For the epidemic of France (figure 4*c*), the logistic model predicts a plateau on 7 May 2020 (day 62 after the day that 500 cases were reported) with 127 544 reported cases; the rational model predicts a plateau on 20 May 2020 (day 75) with 137 306 reported cases; the birational model predicts a plateau on 21 May 2020 (day 76) with 138 873 reported cases and the BiLSTM network predicts a plateau on 16 May 2020 (day 71) with 139 383 reported cases. Again, the logistic model clearly underestimates the actual plateau day and the number of reported cases, since on 24 May 2020, the number of reported cases for France had reached 144 806.

For the epidemic of Germany (figure 4*d*), the logistic model predicts a plateau on 3 May 2020 (day 58 after the day that 500 cases were reported) with 154 334 reported cases; the rational model predicts a plateau on 13 May 2020 (day 68) with 164 659 reported cases; the birational model predicts a plateau on 23 May 2020 (day 78) with 174 356 reported cases and the BiLSTM network predicts a plateau on 20 May 2020 (day 75) with 175 357 reported cases. Again, the logistic model clearly underestimates the actual plateau day and the number of reported cases, since on 24 May 2020, the number of reported cases for Germany had reached 178 281.

For completeness, we also present the time of the plateau and the corresponding value of N for the epidemics of USA and Sweden, although, as stated in the introduction, neither the explicit formulae nor the deep learning network provide accurate predictions. As stated earlier, in these cases, the three explicit formulae and the BiLSTM network were trained with data up to 24 May 2020. For the epidemic of USA the logistic model predicts a plateau on 11 June 2020 (day 95 after the day that 500 cases were reported) with 1 579 077 reported cases; the rational model predicts a plateau on 12 August 2020 (day 157) with 2,056,370 reported cases; the birational model predicts a plateau on 28 August 2020 (day 173) with 2 264 338 reported cases and the BiLSTM network predicts a plateau on 11 July 2020 (day 125) with 2 072 246 reported cases.

For the epidemic of Sweden, the logistic model predicts a plateau on 27 June 2020 (day 107 after the day that 500 cases were reported) with 35 868 reported cases; the rational model predicts a plateau on 8 October 2020 (day 210) with 53 724 reported cases; the birational model predicts a plateau on 9 October 2020 (day 211) with 57 540 reported cases and the BiLSTM network predicts a plateau on 25 June 2020 (day 105) with 46 111 reported cases.

### 5. Conclusion

Several useful models elucidating aspect of the COVID-19 pandemic have already appeared in the literature; they include the following: (i) a model for simulating the transmissibility of SARS-CoV-2 from bats to humans is presented in [24]. (ii) The calculations of exponential growth and maximum likelihood are used in [25] to determine the reproductive number of SARS-CoV-2 and SARS in China. (iii) The formulation of a susceptible–infected–recovered–dead (SIDR) model, together with the knowledge of data from China in the period 11 January to 10 February 2020, is used in [26] to estimate the associated per day infection mortality and recovery rates. (iv) In [27], by combining a stochastic model for the SARS-CoV-2 infection with the knowledge of data from China during January and February 2020, the probability that newly introduced cases might generate new outbreaks is calculated. (v) In [28], an SIDR model supplemented with mean-field kinetics is used to calculate the time and peak of confirmed infected individuals in China, Italy and France. (vi) In [29], the effect of social distancing was studied by using a model where the population was divided into those who are asymptomatic or have mild symptoms (95.6%), those who are hospitalized but do not require critical care (3.08%), and individuals who require critical care (1.32%); seasonal variations were incorporated by allowing the basic reproduction number to be a time-dependent function following a cosine curve that peaks in early December.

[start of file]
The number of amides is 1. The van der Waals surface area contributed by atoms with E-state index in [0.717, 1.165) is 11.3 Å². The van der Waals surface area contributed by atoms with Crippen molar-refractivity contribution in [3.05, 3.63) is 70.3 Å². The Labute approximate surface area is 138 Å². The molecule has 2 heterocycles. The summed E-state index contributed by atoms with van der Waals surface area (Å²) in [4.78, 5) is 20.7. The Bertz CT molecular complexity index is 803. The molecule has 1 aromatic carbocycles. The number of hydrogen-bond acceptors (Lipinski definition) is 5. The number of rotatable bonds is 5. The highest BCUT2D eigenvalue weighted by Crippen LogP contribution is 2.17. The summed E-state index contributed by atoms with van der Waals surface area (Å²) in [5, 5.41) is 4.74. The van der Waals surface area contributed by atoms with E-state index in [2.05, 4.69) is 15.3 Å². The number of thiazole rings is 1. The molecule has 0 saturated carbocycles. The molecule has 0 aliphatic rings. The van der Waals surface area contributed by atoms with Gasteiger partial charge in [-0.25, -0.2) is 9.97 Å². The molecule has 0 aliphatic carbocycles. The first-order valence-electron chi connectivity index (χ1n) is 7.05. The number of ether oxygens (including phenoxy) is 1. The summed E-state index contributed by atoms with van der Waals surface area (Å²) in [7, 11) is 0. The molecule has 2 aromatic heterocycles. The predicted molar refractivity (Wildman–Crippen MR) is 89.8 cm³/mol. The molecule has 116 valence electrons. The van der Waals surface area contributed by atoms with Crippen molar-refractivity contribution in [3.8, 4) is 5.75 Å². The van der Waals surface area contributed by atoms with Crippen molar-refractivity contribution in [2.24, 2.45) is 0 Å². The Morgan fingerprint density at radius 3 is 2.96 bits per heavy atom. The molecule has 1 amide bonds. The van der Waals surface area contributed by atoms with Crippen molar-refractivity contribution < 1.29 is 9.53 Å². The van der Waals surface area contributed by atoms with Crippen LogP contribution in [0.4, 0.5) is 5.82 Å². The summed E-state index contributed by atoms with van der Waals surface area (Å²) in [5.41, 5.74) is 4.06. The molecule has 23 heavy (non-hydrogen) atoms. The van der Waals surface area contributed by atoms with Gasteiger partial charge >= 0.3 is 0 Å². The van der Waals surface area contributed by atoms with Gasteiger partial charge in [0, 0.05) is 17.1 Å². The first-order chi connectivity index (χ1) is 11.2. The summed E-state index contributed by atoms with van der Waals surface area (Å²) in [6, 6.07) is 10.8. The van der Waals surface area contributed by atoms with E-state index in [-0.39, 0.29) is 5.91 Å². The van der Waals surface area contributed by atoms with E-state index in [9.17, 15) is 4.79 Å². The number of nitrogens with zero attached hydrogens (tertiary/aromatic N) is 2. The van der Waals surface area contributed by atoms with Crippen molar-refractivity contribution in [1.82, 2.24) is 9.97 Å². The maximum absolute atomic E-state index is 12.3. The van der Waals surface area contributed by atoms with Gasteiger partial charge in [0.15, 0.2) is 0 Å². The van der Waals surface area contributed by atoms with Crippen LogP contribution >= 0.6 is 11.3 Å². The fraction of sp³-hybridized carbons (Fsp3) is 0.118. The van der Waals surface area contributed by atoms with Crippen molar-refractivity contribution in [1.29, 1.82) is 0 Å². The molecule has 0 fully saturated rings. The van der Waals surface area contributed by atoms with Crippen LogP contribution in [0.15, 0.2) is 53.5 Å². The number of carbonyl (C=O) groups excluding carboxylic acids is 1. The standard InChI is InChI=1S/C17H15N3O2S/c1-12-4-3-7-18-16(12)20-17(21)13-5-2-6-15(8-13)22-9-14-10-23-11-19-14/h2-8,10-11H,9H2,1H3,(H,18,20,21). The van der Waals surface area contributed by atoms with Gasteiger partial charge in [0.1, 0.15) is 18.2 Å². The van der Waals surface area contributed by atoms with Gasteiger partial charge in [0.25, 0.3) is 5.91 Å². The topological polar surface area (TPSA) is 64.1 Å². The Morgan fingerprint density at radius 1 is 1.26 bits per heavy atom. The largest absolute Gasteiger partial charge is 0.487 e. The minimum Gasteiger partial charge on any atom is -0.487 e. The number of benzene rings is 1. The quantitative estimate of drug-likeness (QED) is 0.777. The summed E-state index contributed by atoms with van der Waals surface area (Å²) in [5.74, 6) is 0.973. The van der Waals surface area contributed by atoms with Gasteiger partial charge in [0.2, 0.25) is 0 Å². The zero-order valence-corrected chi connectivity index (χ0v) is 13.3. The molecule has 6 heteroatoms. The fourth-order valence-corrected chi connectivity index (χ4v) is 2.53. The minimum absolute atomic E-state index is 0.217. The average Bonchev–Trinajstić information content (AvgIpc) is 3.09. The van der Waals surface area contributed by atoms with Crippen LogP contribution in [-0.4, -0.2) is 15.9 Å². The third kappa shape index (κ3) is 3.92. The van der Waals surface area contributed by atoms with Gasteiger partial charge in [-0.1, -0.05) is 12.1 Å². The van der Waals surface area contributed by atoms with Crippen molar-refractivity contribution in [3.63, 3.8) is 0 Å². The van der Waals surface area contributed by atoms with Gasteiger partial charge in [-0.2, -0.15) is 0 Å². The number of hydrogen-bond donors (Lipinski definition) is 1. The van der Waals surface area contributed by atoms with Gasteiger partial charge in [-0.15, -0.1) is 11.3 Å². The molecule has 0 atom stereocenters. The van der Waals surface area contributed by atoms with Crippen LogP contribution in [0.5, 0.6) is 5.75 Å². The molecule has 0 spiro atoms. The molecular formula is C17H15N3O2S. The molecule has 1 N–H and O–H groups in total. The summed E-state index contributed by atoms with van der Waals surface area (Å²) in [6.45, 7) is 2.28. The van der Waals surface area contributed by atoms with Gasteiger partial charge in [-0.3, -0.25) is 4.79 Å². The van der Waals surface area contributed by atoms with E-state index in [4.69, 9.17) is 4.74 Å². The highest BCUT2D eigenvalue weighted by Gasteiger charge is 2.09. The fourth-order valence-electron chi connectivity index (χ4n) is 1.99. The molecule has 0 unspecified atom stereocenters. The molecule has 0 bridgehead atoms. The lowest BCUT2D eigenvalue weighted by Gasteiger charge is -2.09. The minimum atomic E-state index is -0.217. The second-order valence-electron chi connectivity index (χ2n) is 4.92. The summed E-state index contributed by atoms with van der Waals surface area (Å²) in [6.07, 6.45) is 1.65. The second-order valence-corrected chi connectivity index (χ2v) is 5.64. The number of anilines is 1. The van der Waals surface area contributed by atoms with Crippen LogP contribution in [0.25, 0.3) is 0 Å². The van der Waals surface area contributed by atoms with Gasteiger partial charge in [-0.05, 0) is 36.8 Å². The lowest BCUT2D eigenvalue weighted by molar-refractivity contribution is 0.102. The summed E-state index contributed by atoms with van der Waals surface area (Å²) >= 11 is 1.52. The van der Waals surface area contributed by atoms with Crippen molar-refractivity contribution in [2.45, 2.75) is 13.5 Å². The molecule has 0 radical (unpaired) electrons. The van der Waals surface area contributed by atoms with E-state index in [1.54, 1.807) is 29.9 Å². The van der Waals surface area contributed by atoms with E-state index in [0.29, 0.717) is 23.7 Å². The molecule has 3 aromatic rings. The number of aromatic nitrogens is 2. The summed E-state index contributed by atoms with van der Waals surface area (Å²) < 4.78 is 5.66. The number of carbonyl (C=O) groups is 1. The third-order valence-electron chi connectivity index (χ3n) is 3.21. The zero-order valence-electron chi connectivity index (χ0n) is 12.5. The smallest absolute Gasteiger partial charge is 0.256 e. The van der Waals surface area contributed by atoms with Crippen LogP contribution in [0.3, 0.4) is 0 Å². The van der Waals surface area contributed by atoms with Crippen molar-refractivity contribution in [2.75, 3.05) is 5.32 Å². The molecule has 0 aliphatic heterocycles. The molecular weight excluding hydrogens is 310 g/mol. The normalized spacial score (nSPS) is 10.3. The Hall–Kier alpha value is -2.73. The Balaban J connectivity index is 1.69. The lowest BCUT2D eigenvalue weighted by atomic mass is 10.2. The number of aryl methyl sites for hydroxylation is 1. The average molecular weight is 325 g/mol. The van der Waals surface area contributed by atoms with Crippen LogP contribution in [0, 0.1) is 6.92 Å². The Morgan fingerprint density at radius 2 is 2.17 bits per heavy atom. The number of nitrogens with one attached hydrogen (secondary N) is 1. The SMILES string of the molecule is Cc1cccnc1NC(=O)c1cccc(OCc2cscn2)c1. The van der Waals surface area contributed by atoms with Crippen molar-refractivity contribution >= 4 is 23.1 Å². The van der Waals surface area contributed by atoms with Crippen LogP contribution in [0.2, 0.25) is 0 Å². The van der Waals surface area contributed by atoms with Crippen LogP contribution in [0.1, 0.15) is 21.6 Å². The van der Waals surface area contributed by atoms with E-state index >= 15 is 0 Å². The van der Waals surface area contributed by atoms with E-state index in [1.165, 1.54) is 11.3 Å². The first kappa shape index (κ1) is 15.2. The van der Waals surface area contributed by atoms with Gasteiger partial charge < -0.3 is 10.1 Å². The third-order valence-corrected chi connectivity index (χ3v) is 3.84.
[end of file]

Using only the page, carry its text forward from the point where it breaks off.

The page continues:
The above references, as well as the references [30–39] that also contain interesting results, represent only a tiny fraction of more than 3000 publications that have appeared in the last four months in arXiv, medRxiv and bioRxiv.

Here, we have modelled the cumulative number *N*(*t*) of persons reported to be infected by SARS-CoV-2 in a given country as a function of time, in terms of the Riccati equation (1.1). In addition, we have introduced a particular deep learning network which is capable of predicting accurately the time evolution of *N*.

Regarding equation (1.1), it is noted that although it is a nonlinear ODE containing time-dependent coefficients, it was solved in closed form, yielding (1.2). For appropriately chosen functions *α(t)*, the first of equations (1.2) provides a flexible generalization of the classical logistic formula that has been employed in a great variety of applications, including the modelling of infectious processes. The fact that *α* is now a function of *t* has important implications. In particular, it made it possible to construct the rational and birational formulae which provide more accurate predictions than the logistic formula.